The Winning Post Service Station at Haldon Hill on the A38 near Exeter, a redevelopment that opened in May last year, presented some stiff competition for Wyboston in the Forecourt Trader of the Year Awards.

Like the Mark Carsley Group, Chartman wanted to build a flagship site, but local planners were much less receptive and it turned into a seven-year marathon after the site was bought from BP in 2007.

Chartman director Clive Sheppard says: "The project’s aim was to use the best design and materials available to create a destination stop, (as opposed to a distress stop) for the travelling public. To do justice to the iconic Haldon Hill location, a bold, yet sensitive approach was demanded. The intention was to challenge the conventional standards of forecourt design and to produce a development that helps to change the image of the industry in the eyes of the public, and to act as a standard bearer and legacy for the Chartman Group."

The right designer

Finding a designer was not a problem because Chartman has had a relationship with local practice Allan D Matthews Architects since Allan designed its first forecourt at Ottery St Mary in 1990.

Sheppard says: "The practice has extensive experience and up-to-date knowledge of designing forecourts having worked with BP and Shell, and part of the brief we gave David Herniman, who worked on the design, was to incorporate the best aspects of both of these companies’ sites."

The commercial results speak for themselves with a third more customers year on year, and a 50% rise in shop sales, and Sheppard says feedback from customers, suppliers, staff and the retail fuel industry has been universally positive.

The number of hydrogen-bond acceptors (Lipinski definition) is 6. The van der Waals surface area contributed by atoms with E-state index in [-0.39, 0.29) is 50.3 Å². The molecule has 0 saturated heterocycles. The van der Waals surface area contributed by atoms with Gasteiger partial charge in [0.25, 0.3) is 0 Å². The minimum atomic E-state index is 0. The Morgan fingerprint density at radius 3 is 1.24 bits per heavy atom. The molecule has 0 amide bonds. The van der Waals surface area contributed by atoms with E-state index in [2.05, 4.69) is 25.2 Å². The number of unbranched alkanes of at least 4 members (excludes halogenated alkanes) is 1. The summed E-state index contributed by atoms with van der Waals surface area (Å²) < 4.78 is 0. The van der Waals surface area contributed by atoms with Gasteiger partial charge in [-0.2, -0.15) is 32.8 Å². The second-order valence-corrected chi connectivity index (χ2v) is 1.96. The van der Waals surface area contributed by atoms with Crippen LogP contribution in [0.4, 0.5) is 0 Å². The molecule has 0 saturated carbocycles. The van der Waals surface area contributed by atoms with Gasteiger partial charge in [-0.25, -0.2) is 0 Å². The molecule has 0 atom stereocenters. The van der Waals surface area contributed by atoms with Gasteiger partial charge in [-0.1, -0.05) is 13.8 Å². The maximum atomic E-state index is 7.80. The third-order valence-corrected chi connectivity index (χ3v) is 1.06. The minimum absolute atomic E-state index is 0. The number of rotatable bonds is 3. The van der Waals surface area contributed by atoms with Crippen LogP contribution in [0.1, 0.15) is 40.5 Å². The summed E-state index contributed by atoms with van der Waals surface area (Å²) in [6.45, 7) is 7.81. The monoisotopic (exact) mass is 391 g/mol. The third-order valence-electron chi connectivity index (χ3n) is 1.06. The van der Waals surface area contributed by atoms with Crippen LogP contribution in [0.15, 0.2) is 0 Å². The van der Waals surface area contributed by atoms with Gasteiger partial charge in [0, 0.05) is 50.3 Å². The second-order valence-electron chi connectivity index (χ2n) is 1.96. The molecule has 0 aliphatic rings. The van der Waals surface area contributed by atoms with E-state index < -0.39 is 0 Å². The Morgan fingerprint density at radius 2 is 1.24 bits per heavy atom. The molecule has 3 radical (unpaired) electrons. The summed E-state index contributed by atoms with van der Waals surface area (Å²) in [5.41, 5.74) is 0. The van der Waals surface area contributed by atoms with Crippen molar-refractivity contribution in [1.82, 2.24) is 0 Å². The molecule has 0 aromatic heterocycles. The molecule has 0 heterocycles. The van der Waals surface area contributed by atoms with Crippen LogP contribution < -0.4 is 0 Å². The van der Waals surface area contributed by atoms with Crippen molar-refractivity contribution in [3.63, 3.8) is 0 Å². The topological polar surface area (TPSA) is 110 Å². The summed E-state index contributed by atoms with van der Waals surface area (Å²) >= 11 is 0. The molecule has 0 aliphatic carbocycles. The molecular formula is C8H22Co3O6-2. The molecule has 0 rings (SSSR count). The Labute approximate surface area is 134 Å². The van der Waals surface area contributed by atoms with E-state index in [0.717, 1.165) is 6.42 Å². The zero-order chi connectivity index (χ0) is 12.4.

David Herniman says working with dealers is often quite different to working with oil companies. "With the oil companies we don’t get so involved in the design issues. We are given a very tight brief and told what to do. They have their standard buildings and their standard components, so if you go anywhere around the world you will recognise one of their sites.

"With dealer sites they can put more of their own touch into it, which was the brief from Chartman. They can give you a clean sheet of paper and say ’tell us what we can get on there’." He says others have a clear idea of what they want on a site, although sometimes the architect has to advise the client that something is not feasible and suggest alternatives.

After nearly 30 years designing forecourts the biggest change he has observed has been the increase in the importance of the forecourt shop. He says: "The building used to be secondary. It was simply somewhere for people to go in and pay for their petrol and pick up the odd can of oil, but now the shop is much more important and much bigger.